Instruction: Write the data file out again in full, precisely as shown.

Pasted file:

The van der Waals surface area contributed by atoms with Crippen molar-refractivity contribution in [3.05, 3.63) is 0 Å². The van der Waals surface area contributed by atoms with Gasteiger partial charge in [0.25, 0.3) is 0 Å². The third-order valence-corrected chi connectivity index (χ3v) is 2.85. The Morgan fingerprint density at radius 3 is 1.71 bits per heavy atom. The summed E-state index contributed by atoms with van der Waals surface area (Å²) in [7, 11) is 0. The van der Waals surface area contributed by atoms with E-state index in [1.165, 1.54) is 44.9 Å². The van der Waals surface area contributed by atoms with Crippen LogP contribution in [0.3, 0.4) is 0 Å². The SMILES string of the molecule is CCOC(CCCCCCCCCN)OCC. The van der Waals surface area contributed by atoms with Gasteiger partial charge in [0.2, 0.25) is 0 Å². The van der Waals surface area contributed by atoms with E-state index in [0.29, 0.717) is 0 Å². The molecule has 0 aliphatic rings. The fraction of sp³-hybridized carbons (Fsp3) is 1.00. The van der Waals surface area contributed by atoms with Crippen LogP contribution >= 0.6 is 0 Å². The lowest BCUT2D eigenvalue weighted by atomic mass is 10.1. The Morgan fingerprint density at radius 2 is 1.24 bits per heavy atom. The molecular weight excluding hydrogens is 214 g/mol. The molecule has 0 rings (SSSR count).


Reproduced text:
The van der Waals surface area contributed by atoms with Crippen molar-refractivity contribution in [3.05, 3.63) is 0 Å². The van der Waals surface area contributed by atoms with Gasteiger partial charge in [0.25, 0.3) is 0 Å². The third-order valence-corrected chi connectivity index (χ3v) is 2.85. The Morgan fingerprint density at radius 3 is 1.71 bits per heavy atom. The summed E-state index contributed by atoms with van der Waals surface area (Å²) in [7, 11) is 0. The van der Waals surface area contributed by atoms with E-state index in [1.165, 1.54) is 44.9 Å². The van der Waals surface area contributed by atoms with Crippen LogP contribution in [0.3, 0.4) is 0 Å². The SMILES string of the molecule is CCOC(CCCCCCCCCN)OCC. The van der Waals surface area contributed by atoms with Gasteiger partial charge in [0.2, 0.25) is 0 Å². The van der Waals surface area contributed by atoms with E-state index in [0.29, 0.717) is 0 Å². The molecule has 0 aliphatic rings. The fraction of sp³-hybridized carbons (Fsp3) is 1.00. The van der Waals surface area contributed by atoms with Crippen LogP contribution >= 0.6 is 0 Å². The lowest BCUT2D eigenvalue weighted by atomic mass is 10.1. The Morgan fingerprint density at radius 2 is 1.24 bits per heavy atom. The molecular weight excluding hydrogens is 214 g/mol. The molecule has 0 rings (SSSR count).